Cyber Bullying Facts and Prevention
Fact: Every 7 minutes, a child is bullied.
One of the strongest memories I have of elementary school is the one where I am lying down in the nurse’s office, again. It’s dark where I lay and although I am physically fine, I have knots in my stomach. The kind of knots that that come from believing that you have no friends, no one to play with and everyone hates you. And so every day, just before recess, I would fake a headache, stomach ache, tooth ache, or practically any ache to be sent to the nurse’s office and not outside on that playground where they told me they were waiting for me. On this particular day, I remember my teacher coming in to tell me that I was “crying wolf” and he’s aware that I’m not actually sick. In that moment, I was told that I can no longer visit the nurse’s office and I must go out to play. Well I sure went out, but I didn’t get to play that day.
Perhaps my teacher wasn’t aware of the warning signs of bullying. Perhaps he was never bullied. I doubt it. Statistics say that 80 percent of kids get bullied. Perhaps because of my experiences I am hyper aware. Today, I use my past to relate to my students and to do everything in my power to end bullying in schools. Unfortunately, with the advent of the Internet and mobile devices, things just got a little more complicated.
Fact: Over 80% of teens use a cell phone regularly, making it the most common medium for cyber bullying.
The Internet is arguably the most impressive invention of the 20th century. The accessibility and low cost make it a ubiquitous feature in schools among today’s generation. This is an amazing tool that advances learning, connects us globally, and provides commerce worldwide. It’s found its way onto mobile devices and it’s here to stay.
A great design of multi-networks allows the Internet to function so efficiently. However, it is also why the Internet is so difficult to manage and regulate. As a result, Internet crimes are rampant. Minimal regulation is only part of the infinite security issues the Internet presents for minors. The other is anonymity.
When a person can hide behind their computer, create false accounts and feel sure that their identity will be unknown, the harassment that they unleash is uniquely disturbing. In my past, I was scared to go onto the playground. But in class and at home, I felt safe. Cyber Bullying allows the bully to harass any time of day, through a variety of methods. The victim has no safe place.
Fact: Only 1 in 10 victims will inform a parent or trusted adult of their abuse.
Cyber bullying is one of the worst forms of harassment for many reasons. First, those in authority positions that can help rarely step up and fill that role. The victim usually keeps the bullying a secret in fear of embarrassment or worsening the situation. The parents claim they cannot keep up with their child’s technical interests and/or rarely see the bullying attacks take place. Parents may take the stance that this is part of growing up and it is important to let the child learn to fight their own battles. Schools don’t have much jurisdiction on events that happen off campus or after school hours. Police hesitate to get involved unless a crime has been committed. Unfortunately, all of this passing the bill has the child left to deal with this problem alone. Cyber bullying only gets worse when it must be dealt with it alone.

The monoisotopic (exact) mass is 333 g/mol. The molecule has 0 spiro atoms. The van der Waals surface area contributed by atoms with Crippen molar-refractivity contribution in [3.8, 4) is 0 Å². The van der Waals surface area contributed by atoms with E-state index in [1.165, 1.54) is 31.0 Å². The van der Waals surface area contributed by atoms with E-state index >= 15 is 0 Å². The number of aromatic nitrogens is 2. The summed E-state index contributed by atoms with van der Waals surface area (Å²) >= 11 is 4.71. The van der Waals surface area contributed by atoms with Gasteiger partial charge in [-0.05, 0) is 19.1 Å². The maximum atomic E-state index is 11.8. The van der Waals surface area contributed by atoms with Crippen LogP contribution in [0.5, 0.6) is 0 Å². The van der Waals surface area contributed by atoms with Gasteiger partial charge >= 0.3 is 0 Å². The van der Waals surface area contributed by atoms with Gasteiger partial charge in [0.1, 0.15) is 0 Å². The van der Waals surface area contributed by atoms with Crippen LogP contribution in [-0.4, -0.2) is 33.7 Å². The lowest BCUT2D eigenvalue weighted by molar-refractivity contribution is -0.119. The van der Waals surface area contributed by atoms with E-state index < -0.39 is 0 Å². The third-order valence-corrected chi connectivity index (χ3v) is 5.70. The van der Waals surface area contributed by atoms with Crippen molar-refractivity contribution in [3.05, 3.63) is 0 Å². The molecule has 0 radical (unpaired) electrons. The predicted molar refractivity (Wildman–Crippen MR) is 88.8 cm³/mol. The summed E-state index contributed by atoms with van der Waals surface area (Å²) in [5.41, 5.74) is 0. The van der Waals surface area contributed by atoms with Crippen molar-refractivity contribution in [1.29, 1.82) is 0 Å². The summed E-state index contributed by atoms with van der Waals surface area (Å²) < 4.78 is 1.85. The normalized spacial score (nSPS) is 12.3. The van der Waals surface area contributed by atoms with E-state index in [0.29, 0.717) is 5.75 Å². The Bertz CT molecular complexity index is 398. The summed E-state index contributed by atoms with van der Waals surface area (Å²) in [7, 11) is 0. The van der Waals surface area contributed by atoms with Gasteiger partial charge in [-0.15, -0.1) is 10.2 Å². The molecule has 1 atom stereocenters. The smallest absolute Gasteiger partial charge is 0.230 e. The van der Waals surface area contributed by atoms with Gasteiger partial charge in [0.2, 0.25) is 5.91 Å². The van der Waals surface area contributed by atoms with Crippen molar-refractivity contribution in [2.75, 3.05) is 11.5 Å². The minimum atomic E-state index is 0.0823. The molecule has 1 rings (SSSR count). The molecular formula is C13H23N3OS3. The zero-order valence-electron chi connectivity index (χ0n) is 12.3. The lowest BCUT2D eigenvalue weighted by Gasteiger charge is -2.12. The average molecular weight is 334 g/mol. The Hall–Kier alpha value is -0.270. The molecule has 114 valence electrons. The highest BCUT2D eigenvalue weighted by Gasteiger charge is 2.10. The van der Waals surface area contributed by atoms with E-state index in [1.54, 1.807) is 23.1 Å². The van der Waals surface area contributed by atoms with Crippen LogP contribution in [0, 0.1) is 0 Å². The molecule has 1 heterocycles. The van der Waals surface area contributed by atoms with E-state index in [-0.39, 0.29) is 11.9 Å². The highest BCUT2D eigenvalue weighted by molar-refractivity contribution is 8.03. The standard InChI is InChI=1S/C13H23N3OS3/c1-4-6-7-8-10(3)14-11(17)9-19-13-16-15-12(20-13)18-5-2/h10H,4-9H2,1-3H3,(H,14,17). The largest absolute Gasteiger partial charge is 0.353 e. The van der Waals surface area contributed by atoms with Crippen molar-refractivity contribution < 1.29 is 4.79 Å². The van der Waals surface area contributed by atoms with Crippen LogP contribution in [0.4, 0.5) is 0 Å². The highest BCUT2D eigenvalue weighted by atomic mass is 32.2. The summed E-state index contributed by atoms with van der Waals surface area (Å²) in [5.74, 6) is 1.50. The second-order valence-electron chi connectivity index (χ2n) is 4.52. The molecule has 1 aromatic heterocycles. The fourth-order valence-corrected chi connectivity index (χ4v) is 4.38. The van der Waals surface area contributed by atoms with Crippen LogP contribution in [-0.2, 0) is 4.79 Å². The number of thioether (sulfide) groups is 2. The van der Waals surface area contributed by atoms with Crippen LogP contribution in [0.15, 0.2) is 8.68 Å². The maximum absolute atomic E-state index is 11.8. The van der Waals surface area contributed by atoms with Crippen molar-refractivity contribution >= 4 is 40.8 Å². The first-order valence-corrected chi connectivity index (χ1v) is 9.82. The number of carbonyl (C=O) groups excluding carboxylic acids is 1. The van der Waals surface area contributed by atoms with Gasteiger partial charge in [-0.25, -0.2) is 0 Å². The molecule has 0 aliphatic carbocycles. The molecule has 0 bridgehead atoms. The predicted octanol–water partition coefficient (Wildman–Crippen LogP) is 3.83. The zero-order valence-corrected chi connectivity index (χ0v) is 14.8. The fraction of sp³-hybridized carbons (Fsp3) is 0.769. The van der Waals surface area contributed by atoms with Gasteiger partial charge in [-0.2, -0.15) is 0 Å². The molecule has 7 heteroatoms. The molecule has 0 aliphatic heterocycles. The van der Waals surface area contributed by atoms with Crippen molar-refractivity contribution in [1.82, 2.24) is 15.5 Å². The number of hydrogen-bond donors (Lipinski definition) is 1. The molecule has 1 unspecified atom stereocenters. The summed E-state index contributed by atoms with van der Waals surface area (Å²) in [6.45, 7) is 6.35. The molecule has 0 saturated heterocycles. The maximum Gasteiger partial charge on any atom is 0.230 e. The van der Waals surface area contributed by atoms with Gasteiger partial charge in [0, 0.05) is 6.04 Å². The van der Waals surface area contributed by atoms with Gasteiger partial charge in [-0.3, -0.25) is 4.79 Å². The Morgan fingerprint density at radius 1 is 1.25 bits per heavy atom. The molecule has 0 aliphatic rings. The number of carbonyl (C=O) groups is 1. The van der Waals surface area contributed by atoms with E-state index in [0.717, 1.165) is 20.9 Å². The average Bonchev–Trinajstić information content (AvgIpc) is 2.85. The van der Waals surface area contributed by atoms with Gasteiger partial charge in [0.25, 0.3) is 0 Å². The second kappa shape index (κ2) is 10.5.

Fact: 68% of teens agree that cyber bullying is a serious problem.
Kids are volatile and vulnerable during this stage of development. Parents are simply unaware of the potential dangers of online and cell phone communications. Advances in technology have sprung up so quickly that schools are simply not prepared to educate students on proper online etiquette and the government cannot regulate it.
Cyber bullying tactics can have extreme effects on young developing minds. Do you remember what it was like to get through middle school? Do you remember trying to find a balance between fitting in and making your own way? Can you remember a time during your adolescence when you made a poor decision? Perhaps you spread a rumor about someone in retaliation for making you feel bad, or maybe you told a secret to someone in hopes they would like you more, or (yikes!) flashed a private body part in a moment of crazed delusion!? Years ago these instances might cause you a few days of harassment but would eventually fade away into the “Who Said What” realm. Today, if a kid chooses to use online devices as part of that poor decision making, that action stays with them forever.
According to the statistics, most kids have been a victim, perpetrator or witness to cyber bullying. It is our responsibility as educators to learn about the signs, facts and prevention policies of cyber bullying so that our students can learn in a safe and supportive environment. In our course, Cyber Bullying Facts and Prevention, you will learn the warning signs of cyber bullying and tactics to deal with bullying. Every state in the nation deals with cyber bullying differently. Compare your state’s laws with the laws of Texas, Oregon, Ohio, or Pennsylvania. Learn the common tactics employed by cyber bullies including, bash pages, identity theft and social media smears. One of the most heart-wrenching projects of the course is reading the real-life stories of the victims of cyber bullying. The course leaves educators with the tools, resources and information to stop cyber bullying in their schools. All educators must take a course like this. Spread the word, be aware.
There is a danger much greater than the old bully waiting for you on the playground. This battle is different, more sophisticated, but definitely winnable.